Memorable Manitobans: Victor Deneka (1921-2010)
Born in Samarkand (now Uzbekistan) on 25 June 1921, his secondary education took place in Western Ukraine and the State Grammar School at Cholm, Western Ukraine. He studied architecture at the Technical University of Carolo-Wilhelmina at Brunswick, Germany as a result of a scholarship awarded by the British military government for the British Zone of Germany. After immigrating to Canada with his parents and brother in 1949, he attended the University of Manitoba and obtained a Bachelor of Architecture in 1952. He was a member of the Manitoba Association of Architects and the Royal Architectural Institute of Canada. He was the regional architect for the Prairie Region of the Canadian National Railways and he also designed buildings in private practice, specializing in Ukrainian Catholic churches.
He helped to organize congresses that led to the creation of the student organizations Obnova and Ukrainian Canadian University Students’ Union. He served as President of the Obnova Alumni Society, President of the Archeparchial Executive of the Ukrainian Catholic Brotherhood of Canada, President of the Ukrainian Catholic Council of the Winnipeg Archeparchy, National President of the Ukrainian Catholic Council of Canada, and an honorary director of the Catholic Foundation of Manitoba. He was a member of the Board of Directors for the Ukrainian Canadian Foundation of Taras Shevchenko, a member of the Ukrainian Professional and Business Club of Winnipeg, Secretary of the Ukrainian Literary and Arts Club of Winnipeg, and President of the Ukrainian Academy of Arts and Sciences. In recognition of his community service, he was inducted into the Order of St. Gregory the Great (1983) and the Order of St. Vladimir the Great.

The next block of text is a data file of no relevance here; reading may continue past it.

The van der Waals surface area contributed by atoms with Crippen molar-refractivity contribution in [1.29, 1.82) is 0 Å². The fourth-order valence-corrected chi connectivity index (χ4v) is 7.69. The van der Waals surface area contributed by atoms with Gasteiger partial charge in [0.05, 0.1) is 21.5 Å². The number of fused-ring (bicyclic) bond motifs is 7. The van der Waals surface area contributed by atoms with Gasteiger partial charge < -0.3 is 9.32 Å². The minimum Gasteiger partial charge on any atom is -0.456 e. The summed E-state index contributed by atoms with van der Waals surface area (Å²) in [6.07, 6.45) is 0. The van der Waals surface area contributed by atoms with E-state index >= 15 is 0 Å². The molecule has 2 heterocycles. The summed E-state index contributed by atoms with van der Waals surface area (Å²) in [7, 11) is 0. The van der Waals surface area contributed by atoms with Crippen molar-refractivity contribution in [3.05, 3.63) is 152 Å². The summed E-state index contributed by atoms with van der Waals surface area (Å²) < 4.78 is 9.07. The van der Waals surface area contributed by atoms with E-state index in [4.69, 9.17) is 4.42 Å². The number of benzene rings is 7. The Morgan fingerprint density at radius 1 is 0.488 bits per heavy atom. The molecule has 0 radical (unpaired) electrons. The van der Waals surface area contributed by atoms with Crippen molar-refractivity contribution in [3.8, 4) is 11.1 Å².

He died at Winnipeg on 3 April 2010 and was buried in All Saints Cemetery. His papers were deposited in the University of Manitoba Archives & Special Collections.
Some of his architectural works in Manitoba included:
Fifty Steps Forward - The 50th Anniversary of St. Vladimir’s College, 1991, page 178.
Obituary, Winnipeg Free Press, 6 April 2010.
We thank Frances Kasper, Gloria Romaniuk, and George Penner for providing additional information used here.
This page was prepared by Gordon Goldsborough.
Page revised: 5 August 2019
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